I recently came across a quote that stuck with me.  It read, “A quiet mind is able to hear intuition over fear.”  I stumbled onto this quote at a time when my mind was racing with thoughts of daily life.  People were tugging at me from various directions.  Internally, I was putting pressure on myself to achieve and give of myself more and more.

In moments like this, it’s hard to tell which emotions are real and worthy of paying attention to, or which ones are based in fear, anxiety or self doubt.   When anxiety creeps in, I begin to make decisions driven by my need to run from something rather than toward that which genuinely fulfills me.

Reaching this point happens slowly and without notice.  We’re constantly reminded that we should be striving to become more and be better.  After all, we’re told, there in lies the key to happiness.  We lose ourselves in material pursuits and competing to reach the top – taking little time to know whether we’re doing what’s right for the project, the company, our life goals or true happiness.

I’ve learned to recognize the point at which I must stop and quiet my mind so I can create my best life.  It’s when I feel an uncontrollable need to over-function or to withdraw and isolate myself.  At first, when I chose to withdraw, I believed I was being anti-social.  I beat myself up for refusing to keep pushing myself harder.  But as I studied my craft – which is helping others live their best lives – I learned that withdrawing was my unconscious way of quieting my mind.  It wasn’t a personality flaw.  It was a necessary reset – like rest periods between challenging exercises.

Do you recognize the ways your body calls on you to reset?  Do you get snippy or feel irritable?  Do you become exhausted — mentally and emotionally?  Do you rob yourself of the appropriate time to consider your options — making snap decisions that ignore the greater good?  Do you find it difficult to get off the couch? Do you reach for something that will help you escape?  It’s different for everyone.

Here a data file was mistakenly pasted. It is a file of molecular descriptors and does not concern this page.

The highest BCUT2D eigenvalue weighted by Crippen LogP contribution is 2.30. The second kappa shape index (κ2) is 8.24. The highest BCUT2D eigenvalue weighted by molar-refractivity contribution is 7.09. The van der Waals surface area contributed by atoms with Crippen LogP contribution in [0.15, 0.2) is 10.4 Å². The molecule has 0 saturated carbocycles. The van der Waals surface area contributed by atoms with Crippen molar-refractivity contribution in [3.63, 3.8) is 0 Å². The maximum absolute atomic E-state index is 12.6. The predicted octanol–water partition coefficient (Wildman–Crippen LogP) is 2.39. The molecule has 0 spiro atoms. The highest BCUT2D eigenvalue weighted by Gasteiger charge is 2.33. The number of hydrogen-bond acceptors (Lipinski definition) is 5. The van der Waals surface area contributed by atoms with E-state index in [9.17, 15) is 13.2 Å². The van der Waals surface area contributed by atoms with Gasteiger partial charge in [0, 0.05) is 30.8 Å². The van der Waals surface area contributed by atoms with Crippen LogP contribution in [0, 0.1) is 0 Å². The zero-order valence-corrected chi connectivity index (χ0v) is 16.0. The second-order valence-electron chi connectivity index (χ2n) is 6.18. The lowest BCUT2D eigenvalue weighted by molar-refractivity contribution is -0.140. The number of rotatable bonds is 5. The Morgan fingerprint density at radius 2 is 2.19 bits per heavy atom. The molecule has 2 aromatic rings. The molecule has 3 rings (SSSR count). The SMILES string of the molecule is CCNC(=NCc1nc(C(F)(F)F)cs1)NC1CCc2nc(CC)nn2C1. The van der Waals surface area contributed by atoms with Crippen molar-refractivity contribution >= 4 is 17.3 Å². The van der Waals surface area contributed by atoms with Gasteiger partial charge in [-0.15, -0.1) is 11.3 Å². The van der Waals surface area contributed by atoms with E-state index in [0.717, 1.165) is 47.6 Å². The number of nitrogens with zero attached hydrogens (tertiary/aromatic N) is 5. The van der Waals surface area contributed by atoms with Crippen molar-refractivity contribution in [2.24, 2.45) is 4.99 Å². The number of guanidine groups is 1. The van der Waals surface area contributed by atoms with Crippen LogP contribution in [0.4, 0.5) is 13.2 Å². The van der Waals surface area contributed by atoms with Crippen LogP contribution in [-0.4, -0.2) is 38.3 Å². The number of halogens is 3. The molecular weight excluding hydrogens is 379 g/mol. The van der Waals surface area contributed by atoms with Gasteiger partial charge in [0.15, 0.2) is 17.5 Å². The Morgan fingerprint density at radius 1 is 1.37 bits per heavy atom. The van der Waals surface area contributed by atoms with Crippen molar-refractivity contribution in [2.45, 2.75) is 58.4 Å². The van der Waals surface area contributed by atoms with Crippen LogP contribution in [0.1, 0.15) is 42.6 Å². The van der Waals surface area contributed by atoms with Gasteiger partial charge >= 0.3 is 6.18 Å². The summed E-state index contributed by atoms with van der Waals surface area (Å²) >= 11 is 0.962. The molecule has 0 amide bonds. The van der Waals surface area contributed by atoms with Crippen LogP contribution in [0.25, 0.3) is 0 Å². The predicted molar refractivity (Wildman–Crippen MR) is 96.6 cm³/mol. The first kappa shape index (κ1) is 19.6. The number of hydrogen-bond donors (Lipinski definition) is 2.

It’s important to recognize your unique reset triggers.  Once you understand what’s happening, you’ll be able to maximize the downtime.  Put down the remote and sit quietly with a cup of tea and enjoy watching your children play.  Take a walk and block everything out except the sounds of nature.   Meditate.  There are several free online meditation tools that require nothing more than a quiet space and an Internet connection.  If you find that social encounters help you restore, call or visit a friend or family member you enjoy talking to.

Giving your mind this needed break can actually reduce the negative physical affects of feeling overloaded and overwhelmed.  This advice is about more than calming your spirit.  It’s about avoiding health problems associated with unaddressed tension and anxiety.  My work as a Core Energetics Therapist has taught me that emotions live in our bodies and muscles.  If they’re allowed to fester, true health issues can manifest.

So listen to your body, your mind and your emotions.  They’ll let you know when it’s time to restore and reset before moving ahead.  Relying on sound intuition will serve you better in the long run than making decisions when your mind is drenched in fear and anxiety.

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